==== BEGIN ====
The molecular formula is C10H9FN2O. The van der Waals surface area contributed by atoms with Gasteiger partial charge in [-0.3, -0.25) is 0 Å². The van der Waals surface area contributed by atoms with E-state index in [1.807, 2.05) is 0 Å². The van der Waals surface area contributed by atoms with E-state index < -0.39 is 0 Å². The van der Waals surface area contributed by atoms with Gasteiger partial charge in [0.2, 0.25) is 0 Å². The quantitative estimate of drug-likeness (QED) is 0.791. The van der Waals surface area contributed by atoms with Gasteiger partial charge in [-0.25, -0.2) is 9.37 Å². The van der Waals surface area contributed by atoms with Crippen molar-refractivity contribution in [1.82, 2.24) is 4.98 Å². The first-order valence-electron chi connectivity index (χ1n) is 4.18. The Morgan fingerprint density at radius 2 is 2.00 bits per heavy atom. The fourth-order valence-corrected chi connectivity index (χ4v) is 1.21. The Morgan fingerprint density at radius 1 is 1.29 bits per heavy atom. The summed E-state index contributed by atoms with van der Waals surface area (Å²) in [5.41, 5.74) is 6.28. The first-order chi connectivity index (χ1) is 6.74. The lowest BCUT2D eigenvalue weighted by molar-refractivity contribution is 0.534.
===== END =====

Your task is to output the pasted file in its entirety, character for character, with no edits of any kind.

The molecular formula is C10H9FN2O. The van der Waals surface area contributed by atoms with Gasteiger partial charge in [-0.3, -0.25) is 0 Å². The van der Waals surface area contributed by atoms with E-state index in [1.807, 2.05) is 0 Å². The van der Waals surface area contributed by atoms with E-state index < -0.39 is 0 Å². The van der Waals surface area contributed by atoms with Gasteiger partial charge in [0.2, 0.25) is 0 Å². The quantitative estimate of drug-likeness (QED) is 0.791. The van der Waals surface area contributed by atoms with Gasteiger partial charge in [-0.25, -0.2) is 9.37 Å². The van der Waals surface area contributed by atoms with Crippen molar-refractivity contribution in [1.82, 2.24) is 4.98 Å². The first-order valence-electron chi connectivity index (χ1n) is 4.18. The Morgan fingerprint density at radius 2 is 2.00 bits per heavy atom. The fourth-order valence-corrected chi connectivity index (χ4v) is 1.21. The Morgan fingerprint density at radius 1 is 1.29 bits per heavy atom. The summed E-state index contributed by atoms with van der Waals surface area (Å²) in [5.41, 5.74) is 6.28. The first-order chi connectivity index (χ1) is 6.74. The lowest BCUT2D eigenvalue weighted by molar-refractivity contribution is 0.534.